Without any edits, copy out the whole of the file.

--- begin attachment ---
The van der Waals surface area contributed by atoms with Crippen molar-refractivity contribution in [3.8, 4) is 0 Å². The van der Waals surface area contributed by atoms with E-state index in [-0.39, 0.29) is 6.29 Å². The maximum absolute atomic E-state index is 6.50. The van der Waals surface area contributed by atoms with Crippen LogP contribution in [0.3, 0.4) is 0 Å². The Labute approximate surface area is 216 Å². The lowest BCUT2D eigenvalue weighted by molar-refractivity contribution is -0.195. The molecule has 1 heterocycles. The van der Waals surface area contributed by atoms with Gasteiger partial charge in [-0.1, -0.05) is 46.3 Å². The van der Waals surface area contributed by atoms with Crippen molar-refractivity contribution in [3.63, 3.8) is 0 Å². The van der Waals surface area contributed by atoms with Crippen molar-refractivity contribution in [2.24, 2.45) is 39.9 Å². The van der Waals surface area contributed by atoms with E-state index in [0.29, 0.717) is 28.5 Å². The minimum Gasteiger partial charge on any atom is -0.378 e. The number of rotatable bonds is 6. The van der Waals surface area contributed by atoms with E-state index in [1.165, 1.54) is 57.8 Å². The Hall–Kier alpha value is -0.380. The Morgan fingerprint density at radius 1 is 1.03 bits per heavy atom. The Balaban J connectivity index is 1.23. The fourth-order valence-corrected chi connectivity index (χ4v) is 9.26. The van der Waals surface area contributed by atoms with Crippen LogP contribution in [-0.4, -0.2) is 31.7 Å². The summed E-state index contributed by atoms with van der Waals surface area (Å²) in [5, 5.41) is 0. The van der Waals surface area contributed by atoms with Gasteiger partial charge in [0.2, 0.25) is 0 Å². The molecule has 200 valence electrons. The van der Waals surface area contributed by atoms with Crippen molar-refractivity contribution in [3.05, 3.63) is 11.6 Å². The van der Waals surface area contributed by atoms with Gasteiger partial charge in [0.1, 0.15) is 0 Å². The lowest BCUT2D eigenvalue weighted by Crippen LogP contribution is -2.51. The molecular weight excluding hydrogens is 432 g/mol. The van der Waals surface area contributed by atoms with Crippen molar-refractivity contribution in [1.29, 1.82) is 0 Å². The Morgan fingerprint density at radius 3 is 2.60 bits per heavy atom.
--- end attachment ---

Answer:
The van der Waals surface area contributed by atoms with Crippen molar-refractivity contribution in [3.8, 4) is 0 Å². The van der Waals surface area contributed by atoms with E-state index in [-0.39, 0.29) is 6.29 Å². The maximum absolute atomic E-state index is 6.50. The van der Waals surface area contributed by atoms with Crippen LogP contribution in [0.3, 0.4) is 0 Å². The Labute approximate surface area is 216 Å². The lowest BCUT2D eigenvalue weighted by molar-refractivity contribution is -0.195. The molecule has 1 heterocycles. The van der Waals surface area contributed by atoms with Gasteiger partial charge in [-0.1, -0.05) is 46.3 Å². The van der Waals surface area contributed by atoms with Crippen molar-refractivity contribution in [3.63, 3.8) is 0 Å². The van der Waals surface area contributed by atoms with Crippen molar-refractivity contribution in [2.24, 2.45) is 39.9 Å². The van der Waals surface area contributed by atoms with E-state index in [0.29, 0.717) is 28.5 Å². The minimum Gasteiger partial charge on any atom is -0.378 e. The number of rotatable bonds is 6. The van der Waals surface area contributed by atoms with E-state index in [1.165, 1.54) is 57.8 Å². The Hall–Kier alpha value is -0.380. The Morgan fingerprint density at radius 1 is 1.03 bits per heavy atom. The Balaban J connectivity index is 1.23. The fourth-order valence-corrected chi connectivity index (χ4v) is 9.26. The van der Waals surface area contributed by atoms with Crippen LogP contribution in [-0.4, -0.2) is 31.7 Å². The summed E-state index contributed by atoms with van der Waals surface area (Å²) in [5, 5.41) is 0. The van der Waals surface area contributed by atoms with Gasteiger partial charge in [0.2, 0.25) is 0 Å². The molecule has 200 valence electrons. The van der Waals surface area contributed by atoms with Crippen molar-refractivity contribution in [3.05, 3.63) is 11.6 Å². The van der Waals surface area contributed by atoms with Gasteiger partial charge in [0.1, 0.15) is 0 Å². The lowest BCUT2D eigenvalue weighted by Crippen LogP contribution is -2.51. The molecular weight excluding hydrogens is 432 g/mol. The van der Waals surface area contributed by atoms with Crippen molar-refractivity contribution in [1.29, 1.82) is 0 Å². The Morgan fingerprint density at radius 3 is 2.60 bits per heavy atom.